Sharp:  “Representatives of the nonviolent group will make clear their minimum demands…Once the demands are set, it is generally recommended that they be kept unchanged during the struggle.”

         I think the movement needs to agree to a uniform set of demands, so we all know exactly what we’re demanding.  James Hansen, the scientist with longest-running visibility about climate change, has recommended a world-wide six percent reduction of CO2 each and every year.  Sounds good.  He also says we need to initiate massive campaigns to re-forest the planet and plant new grasslands, so that needs to be a part of it too.  But it’s tough to find his prescription easily online.  It shouldn’t be.  It mustn’t be if we’re going to do this.  What are we demanding of our president and world leaders?  This should be easy for every activist to find.

        And there can’t be any wiggle room here.  In his excellent book Eaarth, Bill McKibben talks about the oft-cited notion that "you can’t let perfect be the enemy of good”, then makes the point that when it comes to solving the climate catastrophe, perfect is the only solution that will be strong enough to save us.
        
CH   

Please muster up the $34.85 (plus shipping) and purchase The Politics of Nonviolent Action.  You can order it HERE.



Friday, January 4, 2013

The Climate Movement, In Order to Lead, You’ve GOT to Read!


         Day 4 of my analysis of Gene Sharp’s The Politics of Nonviolent Action, Part Three: The Dynamics of Nonviolent Struggle, applied to the climate movement. Reading Sharp’s books are a prerequisite for anyone who is serious about stopping climate change. Please go to Dr. Sharp’s website, buy these books, and study them.

         Today we’re looking at “Leadership in Nonviolent Struggle”.  The book we’ve been examining came out in 1973,  For this topic I want to start by skipping ahead to another Sharp masterwork, Waging Nonviolent Struggle, which came out 32 years later, in 2005.  I feel his analysis of the requirements of leadership had developed by over time, and the updated version is a little more appropriate to the needs of the climate movement.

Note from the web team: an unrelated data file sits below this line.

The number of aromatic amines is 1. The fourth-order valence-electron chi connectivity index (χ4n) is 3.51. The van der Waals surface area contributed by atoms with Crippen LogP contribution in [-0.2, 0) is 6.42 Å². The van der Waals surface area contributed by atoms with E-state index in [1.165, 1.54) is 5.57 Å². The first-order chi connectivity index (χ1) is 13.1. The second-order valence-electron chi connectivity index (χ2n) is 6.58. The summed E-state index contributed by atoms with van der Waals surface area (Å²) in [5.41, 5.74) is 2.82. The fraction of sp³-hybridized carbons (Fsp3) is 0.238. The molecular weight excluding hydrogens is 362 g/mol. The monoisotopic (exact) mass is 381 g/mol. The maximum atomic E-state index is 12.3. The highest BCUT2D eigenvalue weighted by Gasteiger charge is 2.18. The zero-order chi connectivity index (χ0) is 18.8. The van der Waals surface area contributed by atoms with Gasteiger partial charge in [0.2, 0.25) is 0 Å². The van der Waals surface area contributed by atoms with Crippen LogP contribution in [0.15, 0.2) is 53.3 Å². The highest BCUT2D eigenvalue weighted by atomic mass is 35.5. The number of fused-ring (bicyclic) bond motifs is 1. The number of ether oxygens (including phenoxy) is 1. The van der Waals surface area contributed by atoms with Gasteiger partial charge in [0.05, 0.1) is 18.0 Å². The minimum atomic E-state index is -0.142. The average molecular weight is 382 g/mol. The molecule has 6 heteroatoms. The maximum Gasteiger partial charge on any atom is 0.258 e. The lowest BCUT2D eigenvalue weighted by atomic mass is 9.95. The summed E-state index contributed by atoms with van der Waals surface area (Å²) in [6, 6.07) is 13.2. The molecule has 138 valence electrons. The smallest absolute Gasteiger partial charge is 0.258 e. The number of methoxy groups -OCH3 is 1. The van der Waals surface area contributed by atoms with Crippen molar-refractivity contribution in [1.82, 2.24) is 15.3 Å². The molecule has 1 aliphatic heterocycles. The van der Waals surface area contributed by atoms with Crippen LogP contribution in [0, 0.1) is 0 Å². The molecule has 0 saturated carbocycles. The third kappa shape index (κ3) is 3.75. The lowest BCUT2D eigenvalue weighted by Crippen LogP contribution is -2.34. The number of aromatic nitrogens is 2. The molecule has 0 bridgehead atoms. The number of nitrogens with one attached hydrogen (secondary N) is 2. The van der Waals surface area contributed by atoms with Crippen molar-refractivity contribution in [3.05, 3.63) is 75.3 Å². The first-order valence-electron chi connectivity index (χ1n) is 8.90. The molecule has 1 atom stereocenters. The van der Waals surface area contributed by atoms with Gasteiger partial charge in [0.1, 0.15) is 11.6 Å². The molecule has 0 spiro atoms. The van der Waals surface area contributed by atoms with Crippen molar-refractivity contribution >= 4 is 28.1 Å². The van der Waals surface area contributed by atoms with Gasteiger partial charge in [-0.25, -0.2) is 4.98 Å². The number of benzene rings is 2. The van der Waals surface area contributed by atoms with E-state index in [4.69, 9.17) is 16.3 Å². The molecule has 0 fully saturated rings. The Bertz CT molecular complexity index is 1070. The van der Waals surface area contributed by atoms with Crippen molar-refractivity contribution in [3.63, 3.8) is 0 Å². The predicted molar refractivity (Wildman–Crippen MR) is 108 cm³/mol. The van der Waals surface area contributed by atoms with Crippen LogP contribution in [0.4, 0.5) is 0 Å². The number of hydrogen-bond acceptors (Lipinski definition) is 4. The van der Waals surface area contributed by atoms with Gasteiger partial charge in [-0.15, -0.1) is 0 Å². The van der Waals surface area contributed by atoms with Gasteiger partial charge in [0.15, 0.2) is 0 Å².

Sharp:  “Leaders need to become experts on nonviolent struggle.  Knowledge about nonviolent struggle also needs to be spread widely.  Greater knowledge and understanding of the nonviolent technique throughout the population will increase the difficulty for the opponents to “behead” the movement by imprisoning or killing the leaders.  Leaders serve as spokespeople and offer, organize, and can implement solutions to problems.  Leadership can be by group, committee, individual, or a combination of these.”

         A big reason why I’m blogging everyday about Sharp is I’m convinced that the climate movement needs him.  The leaders of the climate movement, and every impassioned activist, need to immerse themselves in his books.  I’m hoping that, by blogging on that, it will resonate with people, or at least impress upon someone with a louder megaphone than my own that this needs to be universally studied.

         The leaders of the movement need to push their followers to read this stuff too.  Everyone needs to know this!  We want a democratic movement, right?  Our movement will be so much more effective if we’re a multi-headed hydra popping up here, there and everywhere.  If people read these books, then our leaders need not worry about people doing something to embarrass the movement.  That won’t happen if people know how nonviolent action works.  It’s frustrating for me, knowing that the leaders of the movement aren’t taking the time to study this.  They could be so much more dynamic and effective!

         Okay, back to The Dynamics of Nonviolent Action.

Sharp:  “Socially significant nonviolent action does not just happen,,,Frustration at the blocking of conventional channels of change, or at least their uselessness in certain situations, may finally have led people to think of unorthodox ways of acting.  The situation itself may have become unbearable or threatening, thus requiring radical action…An example of nonviolent action in some other place or time may suddenly be seen as relevant.”

         Orthodox methods to get action on climate change have gone nowhere, so we do need to take it to another level.   Why not study movements that have accomplished the impossible?

         But you really need to immerse yourself in the stuff.  Reading a list of the 198 methods Sharp has identified has all the impact of a really long grocery list.  But reading his 326 page book that describes those methods in detail is inspiring (The Politics of Nonviolent Action, Part Two: The Methods of Nonviolent Action).